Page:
• Slavery, sexism, racism… all exist independent of the bible. Examples are found from before the bible existed; they are found in cultures never exposed to the bible. Trying to blame the bible or religion generally for this is absurd; it’s the human condition. You actually make the case for me; an avowed atheist consumed with hatred for others not like yourself.

            “Ahh I can’t have an opinion or belief because I’m female.” If that was explicitly aimed at me, please demonstrate where I have said either that you can’t have an opinion, or any evidence that my views on your opinion have anything to do with your gender.

            I’m quite happy to let you express your opinions. I’m equally happy to mock them when they are ludicrous (as here). My C-51 reference was just to remind you Harper may not be as willing to let you voice those opinions. (I take shots at C-51 wherever the opportunity presents itself ;-))

            I do consider it in poor taste, though, for you to express your hatred toward Christians in a way that flippantly suggests you think we should all be killed, on an article about people expressing their faith in the face of loss.

          • The bible puts the blessing of God on sexism, racism and homophobia. Even has guidelines for slave-keeping..

            A decent religion would have pushed for removal of those things….a decent ‘god’ certainly would have.

            The bible just reinforces your hate.

            Anyone expressing faith is the face of their loss has mush for brains.

            It comes from living on hate as you do

            I thought you promised to leave?

          • “It comes from living on hate as you do”

            Uh, Em… it was you who said “Too many christians, not enough lions.” Between the two of us you are the only one expressing hate.

          • Yup, you can buy the phrase on a t-shirt, Bram

          • It’s still hate speech. You’re talking about killing people you don’t like. There are people who think “The only good n____ is a dead n_____” is funny, too – and would probably put it on a t-shirt.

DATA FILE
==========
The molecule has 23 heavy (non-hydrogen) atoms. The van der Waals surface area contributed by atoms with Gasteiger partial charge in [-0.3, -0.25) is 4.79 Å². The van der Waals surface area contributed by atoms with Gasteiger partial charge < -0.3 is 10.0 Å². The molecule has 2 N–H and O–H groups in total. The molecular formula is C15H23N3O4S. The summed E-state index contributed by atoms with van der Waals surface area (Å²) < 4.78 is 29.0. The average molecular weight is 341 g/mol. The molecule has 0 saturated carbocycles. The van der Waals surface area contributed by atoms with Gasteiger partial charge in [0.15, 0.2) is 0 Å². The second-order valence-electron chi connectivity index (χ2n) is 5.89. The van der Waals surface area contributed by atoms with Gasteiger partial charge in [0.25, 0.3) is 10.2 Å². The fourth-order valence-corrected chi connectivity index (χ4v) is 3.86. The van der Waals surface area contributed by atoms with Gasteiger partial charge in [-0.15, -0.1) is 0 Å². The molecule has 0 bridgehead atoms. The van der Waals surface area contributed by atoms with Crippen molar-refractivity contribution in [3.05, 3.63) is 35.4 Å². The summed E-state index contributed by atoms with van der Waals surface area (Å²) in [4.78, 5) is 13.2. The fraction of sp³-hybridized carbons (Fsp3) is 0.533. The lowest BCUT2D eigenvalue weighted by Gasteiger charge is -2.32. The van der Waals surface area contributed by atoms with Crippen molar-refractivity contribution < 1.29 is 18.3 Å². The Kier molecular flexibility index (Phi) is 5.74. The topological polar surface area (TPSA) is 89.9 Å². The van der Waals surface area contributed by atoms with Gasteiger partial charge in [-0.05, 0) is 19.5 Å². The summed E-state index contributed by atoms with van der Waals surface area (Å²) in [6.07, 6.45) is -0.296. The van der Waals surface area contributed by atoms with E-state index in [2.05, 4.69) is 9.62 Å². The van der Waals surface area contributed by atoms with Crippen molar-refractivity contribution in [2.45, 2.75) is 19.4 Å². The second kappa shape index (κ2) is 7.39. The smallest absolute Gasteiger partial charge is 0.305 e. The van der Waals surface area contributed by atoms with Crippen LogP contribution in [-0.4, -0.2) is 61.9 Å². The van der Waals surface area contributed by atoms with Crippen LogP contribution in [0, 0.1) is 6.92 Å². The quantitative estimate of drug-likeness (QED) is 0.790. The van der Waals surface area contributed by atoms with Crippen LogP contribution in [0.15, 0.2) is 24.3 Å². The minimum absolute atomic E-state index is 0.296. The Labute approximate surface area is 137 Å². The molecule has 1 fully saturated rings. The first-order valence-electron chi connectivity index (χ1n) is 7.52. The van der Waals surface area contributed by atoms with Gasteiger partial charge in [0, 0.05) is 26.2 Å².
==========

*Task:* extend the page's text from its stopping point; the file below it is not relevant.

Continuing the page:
You have a problem, Em. Get help.

      • Playing Drama Queen again Bram?

        Really…and at your age too. LOL

        It’s a book title….I thot you were more au current than this

        • Sorry, should be ‘au courant’

          Plus, I’m an atheist. I think all religious people are crazy. Not to mention violent and full of hate.

          And I have the right to say so. Get over it.

      • Keith, don’t ague with an unhinged psycho. Anyone who would jump into an article about a church massacre to denounce the people attending the church (including the victims presumably) and suggest more of them should be killed is obviously a sociopath completely void of humanity. You just wasted how much time at the keyboard trying to convince a crazy person to stop being mentally ill?

        The human concience is something that must develop by the age of six, or it does not develop at all. If a child does not have at least a foundation of empathy by that age, they never will. Whether it is upbringing or genetics that causes the failure of that development is open to debate. What is not open to debate is that sociopathy is firmly established when the child is young. That means the Dylan’s and the Emily’s of the world are years and decades removed from any potentially helpful intervention. Nothing you can say will talk any sense into either of them.